Alanis Morissette’s 1995 album Jagged Little Pill turned the music industry on its head. The album has now sold 33 million copies worldwide. Morissette’s raw, angry, and powerful lyrics about bad relationships, horrible breakups, rage, and angst, struck a chord with Generation X.
Everyone who heard “You Oughta Know” at the time experienced the song as a powerful catharsis of rage and revenge. Morissette’s lyrics, such as – “And I’m here, to remind you/Of the mess you left when you went away/It’s not fair, to deny me/Of the cross I bear that you gave to me/You, you, you oughta know” – could easily speak to the Me Too movement against sexual harassment and assault today.
Now 43, the Canadian rock star is about to embark on a new version of the album, a Broadway show written by Diablo Cody. Diane Paulus directs the production, which will play at her creative home, the American Repertory Theater. Cody won an Academy Award for her screenplay for the 2007 coming-of-age film “Juno.”
Few details about the story have leaked, but word is that the story follows a couple and their teenagers, who are facing typically 1990’s challenges related to sex, drugs, race, and gender. The musical will not be a greatest-hits-biography, a la Jersey Boys. Instead, those who have seen it compare it to “Next to Normal,” the 2008 Tony and Pulitzer-winning rock musical that explores a suburban family coping with issues that are still raw today: sexual assault, gender identity, opioid addiction, transracial adoption, and body image. The show contains imagery from Women’s March as well as the Never Again gun-control movement, indicating that it is not dripping with 1990’s nostalgia.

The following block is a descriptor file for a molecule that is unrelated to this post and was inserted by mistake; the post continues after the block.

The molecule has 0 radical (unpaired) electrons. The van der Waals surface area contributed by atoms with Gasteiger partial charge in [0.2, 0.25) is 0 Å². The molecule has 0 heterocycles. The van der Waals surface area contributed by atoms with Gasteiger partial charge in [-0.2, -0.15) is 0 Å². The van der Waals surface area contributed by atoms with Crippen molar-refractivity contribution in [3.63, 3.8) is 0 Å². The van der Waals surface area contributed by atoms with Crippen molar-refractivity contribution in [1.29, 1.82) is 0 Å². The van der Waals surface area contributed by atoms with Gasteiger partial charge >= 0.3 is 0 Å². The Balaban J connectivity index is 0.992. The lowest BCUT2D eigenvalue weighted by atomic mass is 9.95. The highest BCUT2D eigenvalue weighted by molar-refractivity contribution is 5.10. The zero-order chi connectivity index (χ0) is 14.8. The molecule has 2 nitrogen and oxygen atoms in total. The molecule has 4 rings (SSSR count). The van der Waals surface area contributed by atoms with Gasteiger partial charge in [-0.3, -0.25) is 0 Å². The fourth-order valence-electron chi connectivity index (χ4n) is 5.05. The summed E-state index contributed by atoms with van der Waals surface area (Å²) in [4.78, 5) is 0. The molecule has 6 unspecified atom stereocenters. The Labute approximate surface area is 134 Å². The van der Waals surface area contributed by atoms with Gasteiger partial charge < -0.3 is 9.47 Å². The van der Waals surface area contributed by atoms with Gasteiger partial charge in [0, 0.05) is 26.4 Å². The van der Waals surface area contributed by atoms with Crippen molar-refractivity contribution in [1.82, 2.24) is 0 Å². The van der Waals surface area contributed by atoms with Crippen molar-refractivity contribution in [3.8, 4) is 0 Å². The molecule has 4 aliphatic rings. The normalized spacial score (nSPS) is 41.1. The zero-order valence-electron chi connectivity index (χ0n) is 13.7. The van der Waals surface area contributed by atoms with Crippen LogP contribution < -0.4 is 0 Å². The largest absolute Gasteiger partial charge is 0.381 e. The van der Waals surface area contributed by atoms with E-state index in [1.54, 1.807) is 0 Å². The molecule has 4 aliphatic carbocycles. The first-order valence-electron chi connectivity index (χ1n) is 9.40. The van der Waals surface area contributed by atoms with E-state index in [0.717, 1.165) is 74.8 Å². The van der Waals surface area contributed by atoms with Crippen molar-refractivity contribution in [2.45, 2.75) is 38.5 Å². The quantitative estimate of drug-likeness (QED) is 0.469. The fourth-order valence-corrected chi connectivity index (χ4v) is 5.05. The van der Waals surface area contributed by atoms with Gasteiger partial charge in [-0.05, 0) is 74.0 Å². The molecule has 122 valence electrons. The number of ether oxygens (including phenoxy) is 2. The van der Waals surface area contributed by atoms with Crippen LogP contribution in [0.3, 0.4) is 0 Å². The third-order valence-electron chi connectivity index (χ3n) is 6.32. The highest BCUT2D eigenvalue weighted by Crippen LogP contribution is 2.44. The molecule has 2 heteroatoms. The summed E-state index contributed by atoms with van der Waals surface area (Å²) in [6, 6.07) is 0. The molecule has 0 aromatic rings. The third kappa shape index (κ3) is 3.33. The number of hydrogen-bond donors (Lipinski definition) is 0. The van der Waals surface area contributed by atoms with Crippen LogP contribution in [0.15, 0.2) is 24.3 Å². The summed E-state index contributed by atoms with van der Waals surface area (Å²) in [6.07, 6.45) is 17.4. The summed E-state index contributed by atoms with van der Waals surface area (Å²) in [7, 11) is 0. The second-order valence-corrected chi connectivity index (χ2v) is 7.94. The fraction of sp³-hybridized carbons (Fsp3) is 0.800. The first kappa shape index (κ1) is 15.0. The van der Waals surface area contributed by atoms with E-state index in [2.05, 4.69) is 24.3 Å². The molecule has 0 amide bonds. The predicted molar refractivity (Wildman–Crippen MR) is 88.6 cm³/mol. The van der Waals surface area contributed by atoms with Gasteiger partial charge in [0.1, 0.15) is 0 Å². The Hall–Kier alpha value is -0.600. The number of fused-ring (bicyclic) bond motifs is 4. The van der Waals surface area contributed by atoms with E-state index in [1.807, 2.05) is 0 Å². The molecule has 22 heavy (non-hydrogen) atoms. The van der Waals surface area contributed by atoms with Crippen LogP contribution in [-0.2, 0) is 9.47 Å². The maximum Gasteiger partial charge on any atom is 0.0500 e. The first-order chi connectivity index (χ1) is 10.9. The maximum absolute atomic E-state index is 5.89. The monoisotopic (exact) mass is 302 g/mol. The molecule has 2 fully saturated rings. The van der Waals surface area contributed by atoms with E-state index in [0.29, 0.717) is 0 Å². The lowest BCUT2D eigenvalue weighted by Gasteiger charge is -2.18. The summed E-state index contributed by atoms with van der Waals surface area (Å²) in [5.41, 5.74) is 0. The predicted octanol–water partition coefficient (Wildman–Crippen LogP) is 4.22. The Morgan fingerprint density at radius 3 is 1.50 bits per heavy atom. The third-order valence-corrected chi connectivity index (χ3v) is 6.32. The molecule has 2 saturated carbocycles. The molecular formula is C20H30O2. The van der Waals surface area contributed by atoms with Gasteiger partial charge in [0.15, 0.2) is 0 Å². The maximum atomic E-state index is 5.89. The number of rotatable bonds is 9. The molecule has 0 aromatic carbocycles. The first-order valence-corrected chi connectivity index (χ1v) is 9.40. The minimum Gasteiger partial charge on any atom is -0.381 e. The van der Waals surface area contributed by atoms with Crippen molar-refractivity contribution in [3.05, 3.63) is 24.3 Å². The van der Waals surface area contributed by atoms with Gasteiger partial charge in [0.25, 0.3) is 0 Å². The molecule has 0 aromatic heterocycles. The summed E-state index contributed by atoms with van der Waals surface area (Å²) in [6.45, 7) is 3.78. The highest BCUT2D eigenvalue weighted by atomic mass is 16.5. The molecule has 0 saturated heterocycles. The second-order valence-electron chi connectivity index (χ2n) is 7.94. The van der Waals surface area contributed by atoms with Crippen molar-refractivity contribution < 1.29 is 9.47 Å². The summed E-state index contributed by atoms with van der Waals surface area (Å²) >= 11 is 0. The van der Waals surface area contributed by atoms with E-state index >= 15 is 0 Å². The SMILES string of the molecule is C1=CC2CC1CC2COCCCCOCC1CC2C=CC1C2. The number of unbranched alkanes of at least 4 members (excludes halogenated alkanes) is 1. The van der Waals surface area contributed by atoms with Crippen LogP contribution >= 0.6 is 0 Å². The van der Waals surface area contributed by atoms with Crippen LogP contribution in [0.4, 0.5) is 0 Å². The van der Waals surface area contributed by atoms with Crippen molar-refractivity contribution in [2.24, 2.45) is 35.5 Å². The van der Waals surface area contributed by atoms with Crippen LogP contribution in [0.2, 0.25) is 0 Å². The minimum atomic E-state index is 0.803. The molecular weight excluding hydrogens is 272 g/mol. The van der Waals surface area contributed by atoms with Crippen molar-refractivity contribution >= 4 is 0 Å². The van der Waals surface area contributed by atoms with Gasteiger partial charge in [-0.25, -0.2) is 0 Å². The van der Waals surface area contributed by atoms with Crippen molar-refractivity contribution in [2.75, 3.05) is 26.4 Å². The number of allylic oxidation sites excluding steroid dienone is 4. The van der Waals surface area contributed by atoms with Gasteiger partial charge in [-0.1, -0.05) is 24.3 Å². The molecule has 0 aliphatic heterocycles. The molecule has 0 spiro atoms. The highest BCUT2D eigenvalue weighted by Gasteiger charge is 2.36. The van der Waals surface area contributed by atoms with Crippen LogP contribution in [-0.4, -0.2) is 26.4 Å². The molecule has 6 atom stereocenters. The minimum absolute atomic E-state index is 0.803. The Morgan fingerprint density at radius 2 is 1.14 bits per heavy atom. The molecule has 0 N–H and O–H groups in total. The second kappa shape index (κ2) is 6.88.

The songs from Jagged Little Pill remain powerful and still feel relevant. It’s hard to identify another woman rock star who made an album that was unapologetically sexual. “Every time I scratch my nails down someone else’s back I hope you feel it,” she sings in “You Oughta Know.” The album wasn’t just about sexuality and anger. It flip-flops dramatically between those emotions and more quiet songs. On the song “Perfect,” she says: “If you’re flawless / Then you’ll win my love / Don’t forget to win first place / Don’t forget to keep that smile on your face.” Then her voice gets harsher, and the rest of the band jumps in. “I’ll live through you / I’ll make you what I never was / If you’re the best then maybe so am I / Compared to him / Compared to her.” This expression of paternal disapproval is tailor-made for a musical.
The American Repertory Theater website warns viewers that the production contains content that some audience members may find distressing: strong language, drug use and abuse, and sexual violence. The musical is expected to be a huge draw. Tickets are limited online to six per purchase.
Jagged Little Pill has been in development for two years, with workshops in the summer and fall in New York City. The production includes choreography by Olivier Award winner Sidi Larbi Cherkaoui. The cast includes Broadway and theater veterans like Elizabeth Stanley (“On the Town” and “Million Dollar Quartet”), who plays Mary Jane, Sean Allan Krill (“Honeymoon in Vegas” and “On a Clear Day You Can See Forever”) as Steve, Lauren Patten (“Fun Home”) who portrays Jo, Derek Klena (“Anastasia” and “The Bridges of Madison County”) as Nick. Celia Gooding, daughter of Tony nominee LaChanze, a queer and woke young daughter. The cast is accompanied by a band, including eight musicians playing guitars, bass, violin and viola, keyboard, and drums.
Jagged Little Pill will run May 5 to July 15 at the American Repertory.